Navigating a Multigenerational Workforce

Today’s workforce is in a unique position where there are five generations working together, whether it be in-person, remotely or both. And while there are challenges to managing a multigenerational team, there are also opportunities.

The five generations currently in the workforce include:

  1. Traditionalists (76 to 99 years old)
  2. Baby Boomers (57 to 75 years old)
  3. Generation X (41 to 56 years old)
  4. Millennials (26 to 40 years old)
  5. Generation Z (25 years old and younger)

Some of the challenges of a multigenerational workforce include employees having different relationships with organizations, authority, work styles, etc. For example, when it comes to working styles, Traditionalists very much follow the rules and only want to fix them if something’s broken. Baby Boomers want a structured organization but will challenge the rules, yet they are cautious about change. Gen X is flexible but wants to change the rules, Millennials are flexible but want to make the rules and Gen Z wants balanced rules but is used to change.

The COVID-19 Workplace Curveball

All five generations were thrown a curveball when the COVID-19 pandemic hit in terms of working styles. Many companies transitioned to remote work as offices closed in 2020 and are still working remotely today with some planning to eventually return while others are sticking with the remote work model.

This workplace upheaval played a role in the Great Resignation, which was led by Millennials and Gen Z for the most part. Members of these groups left their jobs for more flexibility, higher pay or to work fully remote. Generations like the Traditionalists and Boomers were more likely to stay with their company throughout the pandemic as they tend to be more loyal to an organization or a team they are working for.

Encourage Respect, Boundaries and Communication

Having five generations working together has led to other challenges in communication style and harmful stereotypes. Stereotypes have come about because a person is so much younger or older than another person, so they cannot relate to them. As Harvard Business Review put it, “it’s hard to see things from their perspective.”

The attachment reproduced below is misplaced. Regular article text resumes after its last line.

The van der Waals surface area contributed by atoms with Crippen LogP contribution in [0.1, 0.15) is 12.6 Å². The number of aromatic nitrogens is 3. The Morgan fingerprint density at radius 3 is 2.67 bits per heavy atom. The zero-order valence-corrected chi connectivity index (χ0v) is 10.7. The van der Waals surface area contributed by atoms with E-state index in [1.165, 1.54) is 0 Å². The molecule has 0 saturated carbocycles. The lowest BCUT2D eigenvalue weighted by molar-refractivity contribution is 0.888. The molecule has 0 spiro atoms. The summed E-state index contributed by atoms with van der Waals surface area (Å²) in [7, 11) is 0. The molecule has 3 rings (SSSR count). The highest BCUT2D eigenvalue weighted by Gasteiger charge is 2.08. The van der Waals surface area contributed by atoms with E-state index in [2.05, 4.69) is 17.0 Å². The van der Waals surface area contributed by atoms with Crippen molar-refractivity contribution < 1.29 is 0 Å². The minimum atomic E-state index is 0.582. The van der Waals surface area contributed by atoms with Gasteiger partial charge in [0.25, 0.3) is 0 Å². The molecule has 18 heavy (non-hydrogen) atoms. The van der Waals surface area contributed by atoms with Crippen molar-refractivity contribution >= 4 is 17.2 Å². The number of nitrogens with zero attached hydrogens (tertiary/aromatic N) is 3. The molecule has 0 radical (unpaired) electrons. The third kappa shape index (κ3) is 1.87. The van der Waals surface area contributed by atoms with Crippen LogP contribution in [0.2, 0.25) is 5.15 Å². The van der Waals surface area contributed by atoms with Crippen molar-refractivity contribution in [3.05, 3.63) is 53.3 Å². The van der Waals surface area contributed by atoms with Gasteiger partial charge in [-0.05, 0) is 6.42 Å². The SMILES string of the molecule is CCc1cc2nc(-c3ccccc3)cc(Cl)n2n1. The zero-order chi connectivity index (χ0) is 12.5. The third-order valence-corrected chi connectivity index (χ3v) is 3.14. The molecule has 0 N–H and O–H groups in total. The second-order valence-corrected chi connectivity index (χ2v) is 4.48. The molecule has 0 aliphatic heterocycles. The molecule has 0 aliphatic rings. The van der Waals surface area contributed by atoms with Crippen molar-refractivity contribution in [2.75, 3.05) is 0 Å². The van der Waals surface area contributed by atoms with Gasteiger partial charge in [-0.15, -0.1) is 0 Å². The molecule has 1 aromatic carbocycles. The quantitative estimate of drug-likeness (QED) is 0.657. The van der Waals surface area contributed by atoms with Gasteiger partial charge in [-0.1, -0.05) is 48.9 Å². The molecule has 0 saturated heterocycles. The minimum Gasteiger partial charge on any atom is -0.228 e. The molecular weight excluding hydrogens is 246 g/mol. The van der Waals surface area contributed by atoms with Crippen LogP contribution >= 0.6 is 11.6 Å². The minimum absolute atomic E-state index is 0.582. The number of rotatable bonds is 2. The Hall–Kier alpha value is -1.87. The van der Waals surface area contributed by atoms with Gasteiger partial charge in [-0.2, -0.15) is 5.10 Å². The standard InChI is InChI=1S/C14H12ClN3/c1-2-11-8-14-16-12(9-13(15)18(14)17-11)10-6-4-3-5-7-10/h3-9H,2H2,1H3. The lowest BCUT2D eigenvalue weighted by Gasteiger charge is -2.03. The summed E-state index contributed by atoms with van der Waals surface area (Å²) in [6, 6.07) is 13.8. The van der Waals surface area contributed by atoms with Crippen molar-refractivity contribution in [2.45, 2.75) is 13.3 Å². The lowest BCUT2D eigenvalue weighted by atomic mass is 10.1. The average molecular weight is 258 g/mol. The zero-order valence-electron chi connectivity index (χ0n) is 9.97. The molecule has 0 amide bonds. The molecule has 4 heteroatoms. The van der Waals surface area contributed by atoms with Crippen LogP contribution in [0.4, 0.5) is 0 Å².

To create harmony, or at least a better working environment, among these five generations, managers need to realize the benefits of having different age groups working together and encourage collaboration among them. To do that, there has to be respect, which managers can lead by encouraging employees to share their preferred method of communication to the entire team. If one person wants to be emailed while another wants you to call them, that’s fine. There’s no right or wrong answer. Make note of these preferences in an internal document that can be shared with your staff.

As a manager, it’s also important to recognize these generations have different beliefs, boundaries and values and that’s where people tend to butt heads. Racial and gender diversity and other topics are common and prevalent now in the workplace, but they are topics that were once taboo for older generations.

To have productive conversations around these topics, it is important for the manager to discuss how things like diversity are important to the mission and vision of the company and its overall success.

To learn more about managing a multigenerational workplace, register for DiversityInc’s “Age Matters: Managing Today’s Multigenerational Workforce” webinar on June 29.

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